- Police Beat
- The Forecaster
SOUTH PORTLAND — After failing to come to a consensus, city councilors tabled a proposal to allow the city’s farmers market to build a large sign at the head of Waterman Drive directing traffic to its vendors.
In a workshop Monday, some councilors said allowing what is essentially a for-profit enterprise to build a sign on public property would be inappropriate. They also argue the requested size – 4 feet by 8 feet – is too big.
The council first took up the proposal in a workshop on March 1, but the extra week wasn’t enough to garner support for the sign’s approval.
In the summer, the market takes place at Thomas Knight Park on Thursdays; in winter it’s in the Planning Department building on Ocean Street on Sundays.
The farmers think the sign, directing traffic to the summer market, would help drive customers to vendors. The market has seen business decline since it opened last year, and vendors have long complained about being in Thomas Knight Park, where they say visibility and traffic are low.
Caitlin Jordan of Alewive’s Brook Farm in Cape Elizabeth, who manages the South Portland Farmers Market, said the sign is essential to the survival of the market, which the city has pledged to support.
“The reality is, without getting customers down there in the summer, there’s gonna be no farmers market in 2013,” she said. “I’m having difficulty getting vendors (for this summer), because last year was so horrible.”
City Manager Jim Gailey said city staff, including Code Enforcement Officer Patricia Ducette and Police Chief Ed Googins, didn’t see a problem with having a sign.
Jordan said the farmers don’t expect customers of Portland or Scarborough’s markets will switch to shopping in South Portland, but that a sign would help the city capture the folks who don’t yet buy directly from producers.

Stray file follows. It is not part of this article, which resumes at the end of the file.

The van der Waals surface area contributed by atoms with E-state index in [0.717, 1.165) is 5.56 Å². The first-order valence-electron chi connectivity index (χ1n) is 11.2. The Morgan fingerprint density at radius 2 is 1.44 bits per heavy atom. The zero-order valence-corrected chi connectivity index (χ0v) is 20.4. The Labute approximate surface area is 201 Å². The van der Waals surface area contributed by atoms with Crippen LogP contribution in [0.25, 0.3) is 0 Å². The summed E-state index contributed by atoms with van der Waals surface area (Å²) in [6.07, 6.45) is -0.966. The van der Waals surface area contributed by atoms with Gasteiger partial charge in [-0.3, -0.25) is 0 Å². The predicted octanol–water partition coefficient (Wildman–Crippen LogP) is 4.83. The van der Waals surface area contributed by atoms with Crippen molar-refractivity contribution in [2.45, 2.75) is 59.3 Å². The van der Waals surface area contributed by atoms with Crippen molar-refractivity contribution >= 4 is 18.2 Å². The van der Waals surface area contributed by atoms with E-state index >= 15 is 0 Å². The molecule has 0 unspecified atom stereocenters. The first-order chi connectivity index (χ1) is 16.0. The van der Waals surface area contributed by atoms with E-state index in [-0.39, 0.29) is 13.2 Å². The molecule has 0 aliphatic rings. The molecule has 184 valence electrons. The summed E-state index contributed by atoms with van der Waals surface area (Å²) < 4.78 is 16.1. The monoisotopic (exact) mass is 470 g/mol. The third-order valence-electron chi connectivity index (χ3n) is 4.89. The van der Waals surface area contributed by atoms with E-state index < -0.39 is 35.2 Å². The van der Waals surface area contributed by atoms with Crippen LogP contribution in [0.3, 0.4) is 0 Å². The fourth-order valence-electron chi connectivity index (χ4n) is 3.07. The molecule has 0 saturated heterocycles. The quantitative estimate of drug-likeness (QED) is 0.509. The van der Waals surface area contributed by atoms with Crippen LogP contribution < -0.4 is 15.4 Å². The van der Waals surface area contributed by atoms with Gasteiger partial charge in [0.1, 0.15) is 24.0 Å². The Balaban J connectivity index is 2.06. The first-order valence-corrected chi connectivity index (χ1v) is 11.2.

The sign, she said, would continue to leave an impression on residents “so they can plan, so they can be reminded, so they can become farmers market customers.”
Councilor Jerry Jalbert said he supports the farmers market, but doesn’t think the city should promote individual private enterprises as a matter of policy. He said he could support a sign with room for various organizations that was more inclusive than a single sign for the farmers market only.
Jordan pointed out that while individual farmers are seeking profit, the South Portland Farmers Market Association is a nonprofit entity. Jalbert said she was splitting hairs.
Councilor Tom Blake asked for a legal opinion, for fear other private groups could seek to place signs on city land based on the precedent of a farmers market sign. Councilors Maxine Beecher and Al Livingston said they weren’t opposed to a sign necessarily, but that they couldn’t vote for a 4-by-8-foot sign; it’s just too big, they said.
“I want us to support the farmers market as much as we can, but I’m just not there yet,” Livingston said.
Councilor Rosemarie De Angelis and Mayor Patti Smith took the council to task, accusing them of supporting the farmers market in words only. They argued that a farmers market contributes to a spirit of community and vitality, which the city should support.
Smith reminded the council that it had voted 7-0 for a Sustainability Initiative that included the farmers market.
“Saying the words and signing off on a resolve is one thing. But doing that thing and walking the walk is far more powerful,” she said.
De Angelis pointed to the numerous towns, including Scarborough, Wells, York and Topsham, that have farmers market signs on public property.
“It’s not really about business,” she said. “It’s about sustainability and what I’d like to think our community represents.”
De Angelis, who has been the most vocal supporter of the farmers market, also took to social media to rally the troops.
“Friends, if you want our Farmers Market to continue in Knightville, please contact Councilors Blake, Jalbert, Beecher and Livingston,” she wrote on Facebook. “We are in desperate need of their support for a sign at the top of Waterman Drive. Urge them to support us.”
Georgia Donati, left, visits the South Portland Farmers Market at the former Hamlin School on Ocean Street on Sunday, Jan. 29.